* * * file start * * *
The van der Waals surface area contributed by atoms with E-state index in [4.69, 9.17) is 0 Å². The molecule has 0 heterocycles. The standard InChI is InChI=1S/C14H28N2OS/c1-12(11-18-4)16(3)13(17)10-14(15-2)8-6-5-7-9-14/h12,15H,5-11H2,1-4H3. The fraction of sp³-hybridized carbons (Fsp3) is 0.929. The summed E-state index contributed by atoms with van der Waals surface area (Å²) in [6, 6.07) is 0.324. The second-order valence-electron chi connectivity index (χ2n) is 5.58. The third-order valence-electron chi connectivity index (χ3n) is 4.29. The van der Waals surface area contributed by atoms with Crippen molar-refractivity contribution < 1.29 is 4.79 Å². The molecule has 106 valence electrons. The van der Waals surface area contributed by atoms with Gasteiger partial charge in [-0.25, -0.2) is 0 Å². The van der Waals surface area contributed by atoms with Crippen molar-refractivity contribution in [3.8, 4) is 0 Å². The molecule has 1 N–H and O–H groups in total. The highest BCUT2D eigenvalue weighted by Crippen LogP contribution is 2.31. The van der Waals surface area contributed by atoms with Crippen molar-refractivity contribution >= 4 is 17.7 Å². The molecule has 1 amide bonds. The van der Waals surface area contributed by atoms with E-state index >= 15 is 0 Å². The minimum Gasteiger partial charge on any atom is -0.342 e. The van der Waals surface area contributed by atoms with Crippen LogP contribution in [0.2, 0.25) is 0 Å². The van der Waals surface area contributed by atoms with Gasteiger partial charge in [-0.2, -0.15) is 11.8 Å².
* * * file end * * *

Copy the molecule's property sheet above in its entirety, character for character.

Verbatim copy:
The van der Waals surface area contributed by atoms with E-state index in [4.69, 9.17) is 0 Å². The molecule has 0 heterocycles. The standard InChI is InChI=1S/C14H28N2OS/c1-12(11-18-4)16(3)13(17)10-14(15-2)8-6-5-7-9-14/h12,15H,5-11H2,1-4H3. The fraction of sp³-hybridized carbons (Fsp3) is 0.929. The summed E-state index contributed by atoms with van der Waals surface area (Å²) in [6, 6.07) is 0.324. The second-order valence-electron chi connectivity index (χ2n) is 5.58. The third-order valence-electron chi connectivity index (χ3n) is 4.29. The van der Waals surface area contributed by atoms with Crippen molar-refractivity contribution < 1.29 is 4.79 Å². The molecule has 106 valence electrons. The van der Waals surface area contributed by atoms with Gasteiger partial charge in [-0.25, -0.2) is 0 Å². The van der Waals surface area contributed by atoms with Crippen molar-refractivity contribution in [3.8, 4) is 0 Å². The molecule has 1 N–H and O–H groups in total. The highest BCUT2D eigenvalue weighted by Crippen LogP contribution is 2.31. The van der Waals surface area contributed by atoms with Crippen molar-refractivity contribution >= 4 is 17.7 Å². The molecule has 1 amide bonds. The van der Waals surface area contributed by atoms with E-state index >= 15 is 0 Å². The minimum Gasteiger partial charge on any atom is -0.342 e. The van der Waals surface area contributed by atoms with Crippen LogP contribution in [0.2, 0.25) is 0 Å². The van der Waals surface area contributed by atoms with Gasteiger partial charge in [-0.2, -0.15) is 11.8 Å².